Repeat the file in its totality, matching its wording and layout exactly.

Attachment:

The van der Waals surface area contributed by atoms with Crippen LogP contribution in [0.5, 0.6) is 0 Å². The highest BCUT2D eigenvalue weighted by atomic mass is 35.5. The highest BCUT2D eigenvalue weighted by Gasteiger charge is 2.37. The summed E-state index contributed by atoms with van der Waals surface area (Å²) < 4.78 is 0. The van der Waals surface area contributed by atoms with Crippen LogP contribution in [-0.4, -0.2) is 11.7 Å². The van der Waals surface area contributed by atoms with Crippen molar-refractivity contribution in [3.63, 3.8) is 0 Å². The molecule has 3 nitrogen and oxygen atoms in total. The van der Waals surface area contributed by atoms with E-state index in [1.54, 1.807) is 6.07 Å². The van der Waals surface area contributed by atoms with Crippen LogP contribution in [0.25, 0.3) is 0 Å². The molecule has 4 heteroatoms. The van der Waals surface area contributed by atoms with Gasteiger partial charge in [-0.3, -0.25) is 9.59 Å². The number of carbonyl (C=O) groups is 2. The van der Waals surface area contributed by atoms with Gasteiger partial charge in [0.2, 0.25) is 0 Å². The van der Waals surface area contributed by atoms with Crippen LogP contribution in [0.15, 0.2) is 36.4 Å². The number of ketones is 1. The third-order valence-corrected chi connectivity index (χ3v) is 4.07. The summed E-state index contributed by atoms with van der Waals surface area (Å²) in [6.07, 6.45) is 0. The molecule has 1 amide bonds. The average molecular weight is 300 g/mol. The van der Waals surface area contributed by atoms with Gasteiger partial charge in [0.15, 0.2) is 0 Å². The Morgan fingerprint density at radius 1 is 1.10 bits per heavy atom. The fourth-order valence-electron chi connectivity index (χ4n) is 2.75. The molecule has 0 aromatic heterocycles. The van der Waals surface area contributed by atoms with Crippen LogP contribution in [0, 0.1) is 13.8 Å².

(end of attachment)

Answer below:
The van der Waals surface area contributed by atoms with Crippen LogP contribution in [0.5, 0.6) is 0 Å². The highest BCUT2D eigenvalue weighted by atomic mass is 35.5. The highest BCUT2D eigenvalue weighted by Gasteiger charge is 2.37. The summed E-state index contributed by atoms with van der Waals surface area (Å²) < 4.78 is 0. The van der Waals surface area contributed by atoms with Crippen LogP contribution in [-0.4, -0.2) is 11.7 Å². The van der Waals surface area contributed by atoms with Crippen molar-refractivity contribution in [3.63, 3.8) is 0 Å². The molecule has 3 nitrogen and oxygen atoms in total. The van der Waals surface area contributed by atoms with E-state index in [1.54, 1.807) is 6.07 Å². The van der Waals surface area contributed by atoms with Crippen LogP contribution in [0.25, 0.3) is 0 Å². The molecule has 4 heteroatoms. The van der Waals surface area contributed by atoms with Gasteiger partial charge in [-0.3, -0.25) is 9.59 Å². The number of carbonyl (C=O) groups is 2. The van der Waals surface area contributed by atoms with Gasteiger partial charge in [0.2, 0.25) is 0 Å². The van der Waals surface area contributed by atoms with Crippen LogP contribution in [0.15, 0.2) is 36.4 Å². The number of ketones is 1. The third-order valence-corrected chi connectivity index (χ3v) is 4.07. The summed E-state index contributed by atoms with van der Waals surface area (Å²) in [6.07, 6.45) is 0. The molecule has 1 amide bonds. The average molecular weight is 300 g/mol. The van der Waals surface area contributed by atoms with Gasteiger partial charge in [0.15, 0.2) is 0 Å². The Morgan fingerprint density at radius 1 is 1.10 bits per heavy atom. The fourth-order valence-electron chi connectivity index (χ4n) is 2.75. The molecule has 0 aromatic heterocycles. The van der Waals surface area contributed by atoms with Crippen LogP contribution in [0, 0.1) is 13.8 Å².